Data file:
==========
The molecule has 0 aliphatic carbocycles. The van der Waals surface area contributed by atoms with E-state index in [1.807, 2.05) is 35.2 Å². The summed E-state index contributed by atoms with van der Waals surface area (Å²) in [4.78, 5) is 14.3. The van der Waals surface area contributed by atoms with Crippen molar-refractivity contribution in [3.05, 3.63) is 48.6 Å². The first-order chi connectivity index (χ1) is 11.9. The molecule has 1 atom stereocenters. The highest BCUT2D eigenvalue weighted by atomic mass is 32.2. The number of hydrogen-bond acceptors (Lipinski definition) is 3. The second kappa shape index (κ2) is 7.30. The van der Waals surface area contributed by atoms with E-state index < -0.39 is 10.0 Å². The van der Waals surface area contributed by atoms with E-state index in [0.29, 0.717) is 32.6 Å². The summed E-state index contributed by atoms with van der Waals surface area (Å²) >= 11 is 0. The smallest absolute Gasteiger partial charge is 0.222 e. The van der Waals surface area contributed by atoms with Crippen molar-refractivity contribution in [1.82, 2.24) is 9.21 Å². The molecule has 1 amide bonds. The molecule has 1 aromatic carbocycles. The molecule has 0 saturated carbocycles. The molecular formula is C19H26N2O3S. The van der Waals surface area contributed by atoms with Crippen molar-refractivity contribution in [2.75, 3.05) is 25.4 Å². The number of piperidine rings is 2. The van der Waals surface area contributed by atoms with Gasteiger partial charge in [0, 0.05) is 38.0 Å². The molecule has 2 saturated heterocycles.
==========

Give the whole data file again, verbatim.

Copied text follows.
The molecule has 0 aliphatic carbocycles. The van der Waals surface area contributed by atoms with E-state index in [1.807, 2.05) is 35.2 Å². The summed E-state index contributed by atoms with van der Waals surface area (Å²) in [4.78, 5) is 14.3. The van der Waals surface area contributed by atoms with Crippen molar-refractivity contribution in [3.05, 3.63) is 48.6 Å². The first-order chi connectivity index (χ1) is 11.9. The molecule has 1 atom stereocenters. The highest BCUT2D eigenvalue weighted by atomic mass is 32.2. The number of hydrogen-bond acceptors (Lipinski definition) is 3. The second kappa shape index (κ2) is 7.30. The van der Waals surface area contributed by atoms with E-state index < -0.39 is 10.0 Å². The van der Waals surface area contributed by atoms with E-state index in [0.29, 0.717) is 32.6 Å². The summed E-state index contributed by atoms with van der Waals surface area (Å²) >= 11 is 0. The smallest absolute Gasteiger partial charge is 0.222 e. The van der Waals surface area contributed by atoms with Crippen molar-refractivity contribution in [1.82, 2.24) is 9.21 Å². The molecule has 1 amide bonds. The molecule has 1 aromatic carbocycles. The molecule has 0 saturated carbocycles. The molecular formula is C19H26N2O3S. The van der Waals surface area contributed by atoms with Crippen molar-refractivity contribution in [2.75, 3.05) is 25.4 Å². The number of piperidine rings is 2. The van der Waals surface area contributed by atoms with Gasteiger partial charge in [0, 0.05) is 38.0 Å². The molecule has 2 saturated heterocycles.